Siena, 10 October
I left Lucca with reluctance as I would happily have spent a week there. The day’s walk to Altopascio was not long, but it was all on road save for a brief stretch of path where there was a memorial to a Belgian pilgrim who had died there last year.
The pilgrim hostel in Altopascio looked out over a little piazza,
where there was a music school, and my afternoon rest was accompanied by a hesitant piano and occasional singing. The sun was warm; my washing dried. The beatitude was broken by the news of the death of a dear neighbour, and minutes later that a friend’s cancer was more advanced than previously thought.
There then stepped into my life someone who I must rank high among the hosts of angels encountered since I left Canterbury – Manuela:
Italian, open, outgoing, smiling, sunny. She suggested we eat together that evening, and we discovered a common love of wine and food. In the days to come she appeared genuinely happy to have an elderly Englishwoman trailing along. She was endlessly patient with my pidgin Italian, and my constant questions of “How do you say this?” “What does that mean?” “What’s the difference between…?” “Why….?”
Next day we walked to the first of those hilltop towns you can see from miles away, and which necessitate a great groaning climb at the end of a day’s walk, San Miniato Alto.
Part of our way was over ancient pathway, flanked with banks of cyclamen, and I always wonder at the thousands and thousands of feet that have passed this way. Then along a canal where huge herons flew up at our approach with a harsh squawk and slow wing beat.
In San Miniato I stayed in the convent of San Francesco,
where the pilgrim may have a private room with bath, dinner and breakfast for €35. Wonderful, though the pillow felt as though it were filled with wood chips. At supper I met Anne from Belgium, walking from Vézelay to Assisi, alone. In Liguria she had seen wolves in the forest.
Next morning- rain! Though it didn’t last long. I hit a wall that day, with extreme fatigue and leaden limbs, and the constant up and down of the rolling Tuscan hills seemed endless. I think it was because I was forgetting to eat during the days’ walks. The hill up to Gambassi Terme where the ostello was went on for ever. It was worth it, for the accommodation is at the lovely Romanesque church of Santa Maria in Chianni. It is simple and barely decorated, and on one of the capitals the reed symbol suggested Cistercian influence.
I knew Tuscany would be beautiful, but I am just overwhelmed by so much beauty, and so much antiquity. I had expected an autumn palette of siena, umber, ochre and terracotta, but it is fresh and green with grass brought back to life by rain.
And more rain greeted us next morning, though by the time the towers of San Gimignano stood out on the skyline it had stopped. Walking into San Gimignano is like coming upon a film set with too many extras, though – as in Venice – you only have to turn a couple of corners and the crowds melt away.
Manuela and I sat on a now sunny wall and ate our free artisan pilgrim bread from a bakery in Gambassi.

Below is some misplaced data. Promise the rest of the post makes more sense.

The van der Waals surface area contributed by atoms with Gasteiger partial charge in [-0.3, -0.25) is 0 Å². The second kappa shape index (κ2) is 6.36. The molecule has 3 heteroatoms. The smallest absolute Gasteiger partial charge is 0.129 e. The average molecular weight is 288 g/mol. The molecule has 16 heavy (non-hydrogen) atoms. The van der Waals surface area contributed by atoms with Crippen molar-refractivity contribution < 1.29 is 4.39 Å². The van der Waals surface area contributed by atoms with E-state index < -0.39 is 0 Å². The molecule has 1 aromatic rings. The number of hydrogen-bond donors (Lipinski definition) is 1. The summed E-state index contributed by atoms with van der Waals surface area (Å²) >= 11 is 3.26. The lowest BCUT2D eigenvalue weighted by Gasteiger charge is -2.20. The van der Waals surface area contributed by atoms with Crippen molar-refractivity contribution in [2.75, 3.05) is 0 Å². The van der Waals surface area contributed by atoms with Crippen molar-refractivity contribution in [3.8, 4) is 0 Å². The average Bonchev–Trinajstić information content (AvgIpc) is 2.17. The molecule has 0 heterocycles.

Leaving San Gimignano I had an opportunity (not taken) to demonstrate my grasp of the vernacular with a “Che minchia fai?” (thanks, Montalbano): a car drew up and the passenger door opened nearly whacking me in the face. I contented myself with an irritated “E-e-eh!”
The rain had turned the lovely terra battuta paths to rivers of slippery clinging mud, slowing progress. In the afternoon sun little snakes came out to bask, causing Manu (in the lead) to shriek “una biscia!” – though she assured me they weren’t venomous. 
Colle Val d’Elsa
: another night another vast religious establishment, this time a former seminary, which Manu and I had to ourselves, with bathroom, for ten euros. We went into town and pushed the boat out, abandoning penitential pilgrim fare (it isn’t, mainly) for a Tuscan tasting menu of assorted antipasti and pasta (pici) with different sauces, and the house Chianti in a little osteria which had one long wooden table. We shared the best grappa I have had.
And so onward to the next hilltop town – Monteriggione, surrounded by its ancient walls.
We walked fast to escape an approaching storm,
and we just made it before the deluge. On the way we met men unloading funghi. We stopped to chat. The dialogue often goes like this: Where are you from? England. But where did you start walking? England. England? Yes. England? Yes. Are you going to walk back? No, I’m not mad. Anyone who walks from England must be mad. 
From Monteriggione to Siena through the mud. In Siena last night I said goodbye to Manu, who was going back home to work in Como. Before we parted she cut the St James shell, which she had picked up on the beach at Fisterra, from her pack, wrote on it, and gave it to me. My tears came. I walked back to my hotel, suddenly disconsolate.
From my sadness and sense of loss I was distracted by a huge procession of waving banners, beating drums, and strong singing from those following. It was the contrada of La Lupa, which had won both palli (palios) in July and August, on their way to their victory dinner.
Siena – entering the Duomo is to be overwhelmed both by la divina bellezza and by the vast volume of tourists. I dutifully bought my pass for the duomo, the museum, the library, the crypt and the baptistery. I have admired it all, insofar as one can when surrounded by so many people. For me the highlight was the Duccio frescoes in the crypt.
Tomorrow back on the road, and I could be in Rome in 11 or 12 days, if all goes well. The weather forecast is for very cold, rain, more rain and thunderstorms. Drying clothes becomes more difficult with the shortening days and the lack of sun, and I shall start to stink as pilgrims sometimes must.